The annual International Day of Religious Freedom on October 27 is a reminder that freedom of religion or belief (FoRB) is neither a self-evident reality, nor a broadly winning international trend. Quite the opposite is the case, since the actual tendency is negative.
This essential, universal human value is currently seriously restricted or attacked in the majority of the world’s countries and territories representing 74% of the total world population (Pew Study Center Report, 2013). The day also reminds people of the hard, long, often bloody road from serfdom, deep societal divisions, sectarian hatred, and violent oppression against efforts to form free, pluralist and tolerant societies respecting the rule of law, human rights and basic universal values. No society is the perfect role model in this, but we learn as we go. Many peoples, communities, leaders and governments in Europe, Asia, Africa, Americas, Australia and Oceania struggle to improve the quality of democracy, to embrace and care more about these principles and values. Many dictators, autocratic regimes and violent groups struggle in the opposite direction: they proclaim rule without law instead of the rule of law; the power over people instead of the service to people…
While more than 84% of people in the world can be described as “religiously affiliated” (ibid.), FoRB is more widely applied. It is a fundamental freedom relevant for all, as it also covers the rights of atheists, agnostics, and non-believers. The right to freedom of thought, conscience, religion or conviction is linked to the freedom of expression, of assembly and other important civil and political rights. FoRB is a litmus test of all human rights, because when the religious freedom is missing then other civil freedoms are missing as well.
A culture of human dignity is inconceivable without FoRB. In my homeland of Slovakia, then Czechoslovakia, the struggle to overcome the totalitarian, communist regime peaked after Bratislava Good Friday 1988, when a peaceful prayer manifestation of citizens in the center of the capital city with requests for religious and civil rights was brutally attacked by police forces. Afterwards, a trend towards “Velvet revolution” and overall political change in 1989 became unstoppable.
Freedom is not purposeless and cannot survive without shared responsibility. Therefore, claims for more religious liberty are in my mind implicitly linked to active engagement of religious leaders and communities for peace, justice, human togetherness and solidarity. This is very much needed in the 21st Century. Since 1915-16, the systematic extermination of 1.5 million Armenians, which constituted the first recognized genocide of the 20th Century, mankind went through similar horrors on religious, racial, national or ethnic foundations in many parts of the globe – in Nazi and Soviet concentration camps, gulags and mass graves, in Cambodia, Rwanda, Bosnia, etc. Unfortunately, the “Never Again” promise from the Nuremberg Tribunal of 1946 was broken repeatedly, again and again. We abandoned commitment to prevent genocide or inhumane treatment too often. In reality, people in need have been abandoned as well as those who have been persecuted for their religion, conviction, race or ethnicity.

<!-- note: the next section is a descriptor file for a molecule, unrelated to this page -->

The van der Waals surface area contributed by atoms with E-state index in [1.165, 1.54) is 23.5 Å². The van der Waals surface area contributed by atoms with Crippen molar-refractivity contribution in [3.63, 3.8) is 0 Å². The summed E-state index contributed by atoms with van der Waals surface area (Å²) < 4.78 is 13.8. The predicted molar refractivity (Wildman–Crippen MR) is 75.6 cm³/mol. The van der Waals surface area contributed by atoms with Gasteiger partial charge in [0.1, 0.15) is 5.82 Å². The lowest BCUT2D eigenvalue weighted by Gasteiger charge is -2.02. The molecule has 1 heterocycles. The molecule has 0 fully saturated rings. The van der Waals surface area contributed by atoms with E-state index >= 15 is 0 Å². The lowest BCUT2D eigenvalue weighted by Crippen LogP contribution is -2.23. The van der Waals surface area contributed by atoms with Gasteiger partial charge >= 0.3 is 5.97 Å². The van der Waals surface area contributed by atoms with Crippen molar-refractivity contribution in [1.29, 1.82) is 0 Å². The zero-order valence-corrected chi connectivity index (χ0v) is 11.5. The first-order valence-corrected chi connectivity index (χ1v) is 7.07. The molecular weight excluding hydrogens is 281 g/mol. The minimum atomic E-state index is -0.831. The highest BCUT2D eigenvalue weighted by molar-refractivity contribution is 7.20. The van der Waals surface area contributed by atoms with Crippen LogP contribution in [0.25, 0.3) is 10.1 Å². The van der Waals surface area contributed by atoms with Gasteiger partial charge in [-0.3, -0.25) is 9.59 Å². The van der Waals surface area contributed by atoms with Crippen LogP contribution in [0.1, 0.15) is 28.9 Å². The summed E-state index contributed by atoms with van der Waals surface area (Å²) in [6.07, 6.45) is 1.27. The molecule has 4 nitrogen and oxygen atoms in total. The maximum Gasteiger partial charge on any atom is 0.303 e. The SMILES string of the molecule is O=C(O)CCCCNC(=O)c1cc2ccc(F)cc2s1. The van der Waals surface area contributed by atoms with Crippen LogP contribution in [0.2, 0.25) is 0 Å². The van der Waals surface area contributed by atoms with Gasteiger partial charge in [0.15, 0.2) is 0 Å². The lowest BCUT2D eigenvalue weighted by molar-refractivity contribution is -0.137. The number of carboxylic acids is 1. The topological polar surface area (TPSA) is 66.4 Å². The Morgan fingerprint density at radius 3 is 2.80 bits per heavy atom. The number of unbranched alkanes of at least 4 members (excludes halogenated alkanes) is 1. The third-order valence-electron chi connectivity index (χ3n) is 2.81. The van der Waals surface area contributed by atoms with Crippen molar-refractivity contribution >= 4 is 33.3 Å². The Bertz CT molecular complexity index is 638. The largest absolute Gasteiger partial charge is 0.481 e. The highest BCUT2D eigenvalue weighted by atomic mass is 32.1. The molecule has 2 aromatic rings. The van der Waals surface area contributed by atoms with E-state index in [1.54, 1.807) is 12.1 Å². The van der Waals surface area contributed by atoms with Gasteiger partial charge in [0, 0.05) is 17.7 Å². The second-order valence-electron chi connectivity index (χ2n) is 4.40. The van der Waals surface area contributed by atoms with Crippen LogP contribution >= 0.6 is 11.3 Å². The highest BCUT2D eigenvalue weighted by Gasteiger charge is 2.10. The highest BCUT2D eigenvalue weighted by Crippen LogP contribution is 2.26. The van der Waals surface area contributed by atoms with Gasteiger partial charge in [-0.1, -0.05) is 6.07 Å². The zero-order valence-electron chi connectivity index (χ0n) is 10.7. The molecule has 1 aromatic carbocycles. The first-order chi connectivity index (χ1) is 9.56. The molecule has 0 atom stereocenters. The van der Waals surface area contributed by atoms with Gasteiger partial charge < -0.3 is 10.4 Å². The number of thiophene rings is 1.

The current systematic murder, torture, enslavement, kidnapping, raping and persecution of religious and ethnic minorities on territories dominated by the “Islamic State” constitute the very same type of the greatest crime – genocide. This position was strongly expressed by parliamentary bodies of the Council of Europe, EU, USA, UK and Australia. Thus, a very timely and alarming question arises: “Shall the century of genocides end or continue?” After Christians, Yezidis, Shia-Muslims and some other communities in Iraq and Syria, who will follow next? The answer is crucially important and commitment is decisive. I am sure with many like-minded supporters, that a better century is possible. A more human century is our moral obligation! If we want to share more peaceful and better times, we have to prevent that repetitive tendency, prevent returns of inhumanity. This means to stop persecution of innocent people and to help voiceless and defenseless victims, and to finally bring perpetrators of crimes to justice. Ignorance, indifference or fear helps fanatics and perpetrators of crimes; our silence hurts the victims.
Besides genocidal persecution there are many other forms of religious oppression – blasphemy laws, anti-conversion laws, sectarian violence, totalitarian regimes which try to eliminate religious manifestations and freedom of conscience and conviction for the sake of their ideology and uniformity. Already Marx and Lenin despised religion as “the opium of the people”. And they have created their own political religion, a new coercive and militant ideology. The major dictators of the 20th century – Hitler, Stalin, Mao Zedong, Pol Pot – all have something in common: They fiercely suppressed FoRB.
Without understanding the aims, structure and effects of religions, including the abuse of religion, i. e. by Islamist terrorists, we cannot understand what is going on in our world. Subsequently we cannot find efficient solutions that help society to recover from inter-religious strife. The promotion of FoRB, an ethic of responsibility, and education for living in diversity is the principal way to tackle religious fundamentalism, violent extremism and terrorism.
When there is indifference, ignorance and fear become the allies of evil. But when we continuously cut the roots of indifference, ignorance and fear, a culture of human dignity for all and everywhere may grow and bear positive fruit in our century.
Ján Figeľ is the Special Envoy for promotion of freedom of relgion outside the EU.